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MOVIES (GFF 2023): Lakelands - Review

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Patrick McGivney and Robert Higgins take over writing and directing duties for their first feature; set in Ireland – and feeling, very clearly Irish – Lakelands is yet another film to air at Glasgow Film Festival focusing around a rural community. We’ve had The Beasts and God’s Creatures and now Lakelands is another excellent addition; the intricacies of a small Irish town are presented here, how vital the football club where its main character Cian Reilly calls home to the town and the drinking culture that’s so prolific plays out in the backdrop as Reilly is beaten and assaulted after a wild night out following an away game.

Lakelands follows in the wake of the louder, shoutier Creed III, both objectively sports films tackling with the concept of male depression and vulnerability – and the need to talk and be open more. Lakelands surrounds Reilly with those who he can call friends and establishes his social circle that’s tightly knit, and watches him threaten to spiral. It’s a powerfully acted, sombre and reflective film that makes him feel real: we get to see him at an age where his future is very much set; work in the farm in the mornings, play football and then go out in the evenings. But he’s one of the older team members and when an injury side-lines him – he’s forced to watch the younger generation take his place - envisioning a future, for the first time - that's not the way he planned it to be.

I loved the film’s direction in the friendship between Reilly and Grace, with Lakelands being smart enough not to complicate things with a love triangle: there’s clear chemistry between Eanna Hardwicke and Danielle Galligan, but with Grace’s new partner in the picture, a London Doctor – and despite the negging of his friends when they hear he’s spending more time with Grace, Lakelands does an excellent job at resisting the temptation to make them an item. The way the film explores the regrets that they could have had: it’s yet another commentary on the differences between those who stay in the rural areas and those who go off for education, with Reilly recalling that he didn’t want to hang around Grace because he didn’t think she’d want anything to do with him – showcases the lost memories, and the inward reflection and soul-searching that Lakelands is capable of pulling off. It’s rich, raw and honest in its portfolio with a complete belief in its sincerity, and that’s what makes it work so well.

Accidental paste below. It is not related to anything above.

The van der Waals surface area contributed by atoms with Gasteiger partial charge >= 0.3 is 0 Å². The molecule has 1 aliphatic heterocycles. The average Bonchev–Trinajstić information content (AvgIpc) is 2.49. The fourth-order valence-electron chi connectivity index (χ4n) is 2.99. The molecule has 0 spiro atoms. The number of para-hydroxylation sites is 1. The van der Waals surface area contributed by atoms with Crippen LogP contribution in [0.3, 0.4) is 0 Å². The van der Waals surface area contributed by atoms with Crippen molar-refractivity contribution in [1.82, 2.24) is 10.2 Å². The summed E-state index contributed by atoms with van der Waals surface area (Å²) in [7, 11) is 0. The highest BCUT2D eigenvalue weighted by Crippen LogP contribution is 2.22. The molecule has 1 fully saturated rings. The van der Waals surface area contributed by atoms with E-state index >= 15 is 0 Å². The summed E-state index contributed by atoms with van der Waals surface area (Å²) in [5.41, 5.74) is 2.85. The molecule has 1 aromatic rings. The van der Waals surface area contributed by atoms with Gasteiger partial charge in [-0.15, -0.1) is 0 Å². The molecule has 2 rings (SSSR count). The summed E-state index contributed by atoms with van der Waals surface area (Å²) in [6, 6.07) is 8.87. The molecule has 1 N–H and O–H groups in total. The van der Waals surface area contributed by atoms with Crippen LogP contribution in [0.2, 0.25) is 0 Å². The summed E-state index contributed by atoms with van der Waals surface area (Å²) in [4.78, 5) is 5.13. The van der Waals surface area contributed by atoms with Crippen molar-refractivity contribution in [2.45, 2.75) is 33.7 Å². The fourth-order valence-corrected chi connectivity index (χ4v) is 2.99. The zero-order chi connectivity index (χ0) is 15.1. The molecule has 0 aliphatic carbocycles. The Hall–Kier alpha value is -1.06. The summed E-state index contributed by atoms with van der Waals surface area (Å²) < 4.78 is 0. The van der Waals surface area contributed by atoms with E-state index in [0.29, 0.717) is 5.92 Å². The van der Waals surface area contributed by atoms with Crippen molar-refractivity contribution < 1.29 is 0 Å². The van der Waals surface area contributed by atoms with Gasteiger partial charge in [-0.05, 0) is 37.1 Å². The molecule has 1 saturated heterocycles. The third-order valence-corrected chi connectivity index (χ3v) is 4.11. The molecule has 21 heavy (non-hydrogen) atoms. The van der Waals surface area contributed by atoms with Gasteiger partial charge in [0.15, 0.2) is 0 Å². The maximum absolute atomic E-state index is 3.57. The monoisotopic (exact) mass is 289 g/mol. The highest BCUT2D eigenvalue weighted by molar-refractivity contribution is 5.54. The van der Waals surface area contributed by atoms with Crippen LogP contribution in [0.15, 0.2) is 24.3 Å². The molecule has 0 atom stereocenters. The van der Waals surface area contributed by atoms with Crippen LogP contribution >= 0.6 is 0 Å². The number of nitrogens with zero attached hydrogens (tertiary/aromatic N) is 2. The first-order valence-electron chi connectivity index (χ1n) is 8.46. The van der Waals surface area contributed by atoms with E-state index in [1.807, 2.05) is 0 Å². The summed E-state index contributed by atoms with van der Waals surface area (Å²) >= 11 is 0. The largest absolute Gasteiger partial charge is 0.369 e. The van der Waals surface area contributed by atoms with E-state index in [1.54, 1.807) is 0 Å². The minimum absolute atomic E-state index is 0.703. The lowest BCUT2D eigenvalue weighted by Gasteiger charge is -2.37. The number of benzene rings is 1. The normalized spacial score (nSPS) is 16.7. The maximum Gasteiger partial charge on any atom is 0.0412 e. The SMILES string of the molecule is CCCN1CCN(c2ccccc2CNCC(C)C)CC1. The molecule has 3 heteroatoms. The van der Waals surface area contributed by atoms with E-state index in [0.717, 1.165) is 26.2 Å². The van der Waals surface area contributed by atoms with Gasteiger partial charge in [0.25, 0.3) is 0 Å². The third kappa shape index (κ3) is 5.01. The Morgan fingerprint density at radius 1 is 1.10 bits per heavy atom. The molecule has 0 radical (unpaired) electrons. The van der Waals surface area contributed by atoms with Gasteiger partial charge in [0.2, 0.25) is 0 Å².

More of these sports films should be made that focus on the characters and their coming to terms with who they are after a big change; and the need to open up and talk – defying the expectations of a masculine sport. Lakelands is just utterly superb in how it handles such a delicate subject matter – a quiet triumph.

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